The traditional Cajun recipes all start with a brief personal introduction about the dish, contain a list of easily purchased ingredients and excellent, well written instructions to help even the inexperienced cook recreate the dishes.  No Cajun cookbook would be complete without recipes for such dishes as: Smothered Pork Roast over Rice, Crawfish Etouffee, Seafood Gumbo, Fried Chicken, Chicken and Sausage Jambalaya or everything you need for a do-it-yourself Crawfish Boil.

 Cathy’s Shrimp, Corn and Tomato Stew is a hearty mixture served over rice.  The Broccoli, Rice and Cheddar Casserole is a church basement, style classic that is given a new life when Link uses his homemade Cream of Mushroom Soup instead of canned concentrate.  The Cast-Iron Hush Puppies contain a puree of jalapenos, scallions and parsley, which adds a bright fresh taste, as well as green color, to a traditional southern side dish.  Link includes recipes for dessert, and before you ask, no they don’t call for either bacon or crawfish.  The picture of Chocolate Yummy might look like a typical pot-luck type of desert that was quickly thrown together using a box of instant pudding and a container of frozen whipped topping, but the quality of the fresh ingredients, homemade custard and whipped cream elevate this home-style dish to something that you would proudly serve at any family gathering.

 With heartfelt stories of real life in Cajun country and wonderful recipes that are well written and easy to follow Real Cajun easily earns a rating of three spatulas.

Moroccan Garbanzo Bean Salad

It has been a little overcast outside today so I wanted to put together a bright looking salad.  While I love to bake (probably because I would eat cookies and cake all day if I could) there is a downside to baking. 

When you bake it is really a chemistry experiment.  If you make small changes in some of the basic baking ingredients ie. baking soda, baking powder, salt, the acid content of a liquid …, then the entire batch can fail.  How the various ingredients interact on a molecular level means that small changes can have dramatic effects on the end product. 

On the other hand, a salad is a jazz freestyle (the Dave Brubeck of food?) event where you can improvise any way that you want.  If you like more tomato then go ahead and add them.  You don’t like Feta cheese, leave it out all together or substitute something else, like goat cheese.  The recipe for a salad is designed to be a general road map of the terrain not a GPS type of (turn left in exactly 50 yards type) directions.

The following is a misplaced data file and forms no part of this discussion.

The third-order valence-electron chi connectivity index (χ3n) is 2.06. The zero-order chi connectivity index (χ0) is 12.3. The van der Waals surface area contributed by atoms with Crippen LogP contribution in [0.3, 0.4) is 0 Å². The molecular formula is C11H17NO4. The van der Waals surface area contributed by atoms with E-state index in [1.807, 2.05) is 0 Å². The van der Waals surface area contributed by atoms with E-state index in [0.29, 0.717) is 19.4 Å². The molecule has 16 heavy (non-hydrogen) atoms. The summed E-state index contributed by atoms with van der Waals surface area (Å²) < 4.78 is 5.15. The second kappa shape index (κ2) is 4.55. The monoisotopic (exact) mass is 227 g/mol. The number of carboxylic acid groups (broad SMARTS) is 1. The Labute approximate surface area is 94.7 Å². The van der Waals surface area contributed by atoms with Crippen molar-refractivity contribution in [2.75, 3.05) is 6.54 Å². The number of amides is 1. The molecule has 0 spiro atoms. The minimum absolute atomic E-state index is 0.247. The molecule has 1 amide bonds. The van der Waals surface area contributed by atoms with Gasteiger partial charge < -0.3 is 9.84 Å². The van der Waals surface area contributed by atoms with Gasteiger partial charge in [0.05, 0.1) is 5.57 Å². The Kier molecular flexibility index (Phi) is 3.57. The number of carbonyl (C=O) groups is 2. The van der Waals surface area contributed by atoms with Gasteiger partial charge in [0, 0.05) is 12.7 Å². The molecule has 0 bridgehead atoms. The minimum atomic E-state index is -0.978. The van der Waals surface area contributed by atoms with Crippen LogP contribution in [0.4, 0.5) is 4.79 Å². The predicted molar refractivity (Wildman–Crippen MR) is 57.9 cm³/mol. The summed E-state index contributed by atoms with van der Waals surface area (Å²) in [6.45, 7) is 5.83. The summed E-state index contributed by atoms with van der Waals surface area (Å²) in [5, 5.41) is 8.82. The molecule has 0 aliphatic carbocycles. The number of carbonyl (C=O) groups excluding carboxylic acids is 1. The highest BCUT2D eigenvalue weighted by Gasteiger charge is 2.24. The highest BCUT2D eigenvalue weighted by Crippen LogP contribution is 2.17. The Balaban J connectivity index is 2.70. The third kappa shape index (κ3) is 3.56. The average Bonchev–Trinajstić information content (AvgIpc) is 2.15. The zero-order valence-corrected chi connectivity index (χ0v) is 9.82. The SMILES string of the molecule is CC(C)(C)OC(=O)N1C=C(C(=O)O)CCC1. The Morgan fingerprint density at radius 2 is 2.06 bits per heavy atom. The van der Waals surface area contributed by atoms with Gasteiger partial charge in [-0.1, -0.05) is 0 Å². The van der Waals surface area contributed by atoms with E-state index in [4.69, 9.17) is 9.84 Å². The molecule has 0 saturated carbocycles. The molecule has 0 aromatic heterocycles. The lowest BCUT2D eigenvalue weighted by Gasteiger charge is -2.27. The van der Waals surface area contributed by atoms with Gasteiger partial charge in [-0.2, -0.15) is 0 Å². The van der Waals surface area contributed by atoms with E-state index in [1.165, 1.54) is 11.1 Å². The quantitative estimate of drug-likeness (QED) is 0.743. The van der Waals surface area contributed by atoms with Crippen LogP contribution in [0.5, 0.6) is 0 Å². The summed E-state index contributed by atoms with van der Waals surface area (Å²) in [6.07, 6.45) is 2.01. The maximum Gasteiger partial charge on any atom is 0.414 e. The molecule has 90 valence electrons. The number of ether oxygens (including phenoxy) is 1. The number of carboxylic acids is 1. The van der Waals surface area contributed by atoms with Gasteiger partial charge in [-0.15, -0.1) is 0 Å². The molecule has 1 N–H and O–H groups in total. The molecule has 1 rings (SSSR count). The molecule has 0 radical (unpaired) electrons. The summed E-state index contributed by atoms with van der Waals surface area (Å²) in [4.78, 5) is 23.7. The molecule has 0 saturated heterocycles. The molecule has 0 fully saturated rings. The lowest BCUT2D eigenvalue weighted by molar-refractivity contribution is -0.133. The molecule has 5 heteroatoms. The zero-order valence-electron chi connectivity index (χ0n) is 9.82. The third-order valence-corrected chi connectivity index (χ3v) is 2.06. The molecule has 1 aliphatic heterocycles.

So go have fun, experiment, make changes and turn this recipe into something unique that expresses your taste.

Printable recipe

Salad ingredients

1 can garbanzo (aka chickpeas), drained and rinsed

1 orange pepper, seeded and diced

1 cucumber, peeled, seeded and diced

12 cherry tomatoes, cut in half

1 small Bermuda onion (aka red onion, why is it called red when it is purple?), diced

1 cup Feta cheese

2 tablespoons fresh mint leaves, chopped


Orange Vinaigrette

¼ cup orange juice

1 tablespoon fresh lemon juice

½ teaspoon salt

Pepper to taste

½ cup extra virgin olive oil


  1. In a large bowl toss together all the salad ingredients
  2. Combine all the vinaigrette ingredients in a mason jar with a tight fitting lid.  Shake till well combined.
  3. Pour the vinaigrette over the salad and mix till the salad is coated with dressing.


Cherry Garcia Cookies

Cherry Garcia Cookies

Once a month I play poker with a group of friends and Sunday night was my turn to host.   Usually the host buys pizza and junk food but whenever I host everyone demands baked goods.  The main course was burgers and since a few of the guys keep kosher I had to make deserts that had no dairy or were Parve. 

I made Double Chocolate Brownies,  Mini Banana Chocolate Chip Muffins and Cherry Garcia Cookies.  I will post all the recipes this week.  The Cherry Garcia Cookies detailed below are based on a recipe from one of my favorite bakers, Marcie Goldman.  Marcie has published a few cookbooks and has a great website.  I don’t have a link handy but you should google her and check out her recipes, they are always big hits with everyone.

Printable recipe

Cherry Garcia Cookies

Adapted from a recipe by Marcie Goldman

Yield 36 cookies



1 8 ounce bag of dried cherries, about 1 2/3 cup

½ cup unsalted butter – at room temperature

½ cup white sugar

½ cup light brown sugar

1 egg – room temperature

2 teaspoons vanilla

½ teaspoon almond extract

½ teaspoon salt

½ teaspoon baking soda

1 ½ cups all purpose flour

12 ounces chocolate chips

¾ cup toasted, chopped pecans



  1. Pre-heat oven to 350 degrees.
  2. Plump the dried cherries by covering with boiling water for a few minutes. Drain.
  3. In a mixer on medium cream butter and sugars until smooth, about 3-4 minutes.